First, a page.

Then he got hurt for the first time. He fell and bumped his face and the tiny tooth on the bottom cut his gums and there was blood. I scooped him up and held him tight as he worked through the newness of pain. After a couple of minutes, he stopped crying and just immersed himself in my gaze. In that moment, I really knew he was mine.
When my son was six months old, we moved from Massachusetts to North Carolina. Like I prepared for my son’s birth, I prepared for this move, working through the various scenarios as our departure drew near: “Two mothers? That is an abomination!” “You are going to hell!” “That poor boy. What is he going to do without a father?” But none of that has happened. Sure, there are people who believe those things, but we have been met only with kindness since we arrived. When a woman at the farmer’s market asked, “Who’s baby is that?” when my son was on my back and his other mother at my side, I (without a moment’s thought) replied, “Both of ours.” As I braced myself for her response, she launched into a diatribe about the lesbians who used to live next door (“Do you know them?” she asked) who “got their son from some California stuff” and weren’t they just the best parents you have ever seen. While the my-best-friend-is-gay routine gets old, I appreciated her ability to surprise me with her type of kindness. I don’t know what is said behind closed doors. I only know that since we have moved back to the South, people have been nothing but warm and welcoming of our family. In Massachusetts, it was expected that we, as a family, would be visible. But here, I have been constantly surprised by how many people actually see us, the unit. I like to be surprised by people in this way.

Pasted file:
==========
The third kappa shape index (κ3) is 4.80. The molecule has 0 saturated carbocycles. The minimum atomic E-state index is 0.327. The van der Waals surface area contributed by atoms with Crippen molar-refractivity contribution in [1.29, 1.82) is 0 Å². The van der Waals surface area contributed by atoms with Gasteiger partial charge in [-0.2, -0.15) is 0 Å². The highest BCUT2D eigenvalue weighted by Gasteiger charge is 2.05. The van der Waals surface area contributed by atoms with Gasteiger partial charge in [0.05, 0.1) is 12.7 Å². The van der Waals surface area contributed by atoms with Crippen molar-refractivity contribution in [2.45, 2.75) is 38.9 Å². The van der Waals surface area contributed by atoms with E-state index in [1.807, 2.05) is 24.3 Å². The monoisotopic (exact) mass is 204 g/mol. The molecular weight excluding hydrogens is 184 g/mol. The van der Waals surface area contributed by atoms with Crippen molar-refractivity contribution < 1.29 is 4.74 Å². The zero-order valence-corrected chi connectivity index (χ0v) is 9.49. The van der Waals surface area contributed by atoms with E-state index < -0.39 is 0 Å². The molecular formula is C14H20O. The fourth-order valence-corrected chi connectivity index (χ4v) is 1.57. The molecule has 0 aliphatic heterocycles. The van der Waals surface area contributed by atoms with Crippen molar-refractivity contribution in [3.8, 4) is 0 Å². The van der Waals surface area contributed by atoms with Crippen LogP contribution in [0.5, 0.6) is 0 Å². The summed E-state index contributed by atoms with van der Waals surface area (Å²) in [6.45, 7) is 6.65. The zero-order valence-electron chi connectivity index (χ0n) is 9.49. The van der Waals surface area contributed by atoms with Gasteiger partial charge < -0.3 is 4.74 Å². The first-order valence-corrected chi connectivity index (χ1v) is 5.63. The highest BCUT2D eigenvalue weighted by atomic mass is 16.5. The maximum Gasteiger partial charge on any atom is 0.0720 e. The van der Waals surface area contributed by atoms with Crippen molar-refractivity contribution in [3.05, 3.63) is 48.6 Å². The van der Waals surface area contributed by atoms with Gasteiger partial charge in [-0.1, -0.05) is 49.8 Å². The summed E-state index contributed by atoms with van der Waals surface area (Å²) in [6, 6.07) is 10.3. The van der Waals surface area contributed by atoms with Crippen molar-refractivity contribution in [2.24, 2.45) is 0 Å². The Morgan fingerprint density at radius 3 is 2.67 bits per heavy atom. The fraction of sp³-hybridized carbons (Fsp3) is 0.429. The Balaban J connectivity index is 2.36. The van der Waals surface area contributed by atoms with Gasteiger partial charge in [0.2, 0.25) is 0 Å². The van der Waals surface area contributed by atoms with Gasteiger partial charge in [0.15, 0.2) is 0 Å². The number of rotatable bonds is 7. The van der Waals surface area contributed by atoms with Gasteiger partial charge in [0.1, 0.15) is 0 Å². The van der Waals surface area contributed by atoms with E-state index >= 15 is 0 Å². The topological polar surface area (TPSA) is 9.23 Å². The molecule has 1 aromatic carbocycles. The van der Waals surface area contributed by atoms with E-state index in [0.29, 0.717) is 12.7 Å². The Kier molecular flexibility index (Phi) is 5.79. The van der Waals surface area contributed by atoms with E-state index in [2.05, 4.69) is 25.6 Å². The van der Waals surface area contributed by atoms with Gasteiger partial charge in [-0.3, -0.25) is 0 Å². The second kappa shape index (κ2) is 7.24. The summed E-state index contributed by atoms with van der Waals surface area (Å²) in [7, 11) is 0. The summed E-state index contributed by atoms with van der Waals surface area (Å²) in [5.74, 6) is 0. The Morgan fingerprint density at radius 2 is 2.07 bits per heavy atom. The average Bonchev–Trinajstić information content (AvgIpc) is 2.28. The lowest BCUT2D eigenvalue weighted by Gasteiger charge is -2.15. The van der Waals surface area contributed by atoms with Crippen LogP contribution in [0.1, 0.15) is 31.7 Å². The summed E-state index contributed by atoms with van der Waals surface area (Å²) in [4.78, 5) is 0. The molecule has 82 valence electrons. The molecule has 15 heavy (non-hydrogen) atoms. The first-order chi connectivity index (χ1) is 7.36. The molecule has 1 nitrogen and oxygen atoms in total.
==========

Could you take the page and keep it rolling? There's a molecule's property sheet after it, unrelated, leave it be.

I expect that my son won’t always favor me and that people won’t always be nice to our family. I am trying to plan for the day when someone, in front of my boy, says something mean or ignorant. But these days, I am not spending too much time on that pursuit. Instead, I play ‘boo’ with my boy and have whole family dance parties daily. If my son gets a dark tan, we will still be a unit. He will still be my boy if he looks nothing like me and people ask if he has his father’s eyes. My son, who has no father, has two mothers who love him more than chocolate, which is saying something coming from me.
About the Author: Betsy Fife Archer is an artist, writer and mama living in Asheville, NC. When not chasing around her amazing 2-year old son, she blogs about being a queer, non-gestational mother (turkeybasterandabottleofwine.wordpress.com), makes hand-hooked rugs, fixes things, takes photographs and loves to explore the mountains near her home.
Want to read more thought-provoking essays? Subscribe to Brain, Child: The Magazine for Thinking Mothers and see why we’ve been receiving awards for literary excellence since 2000.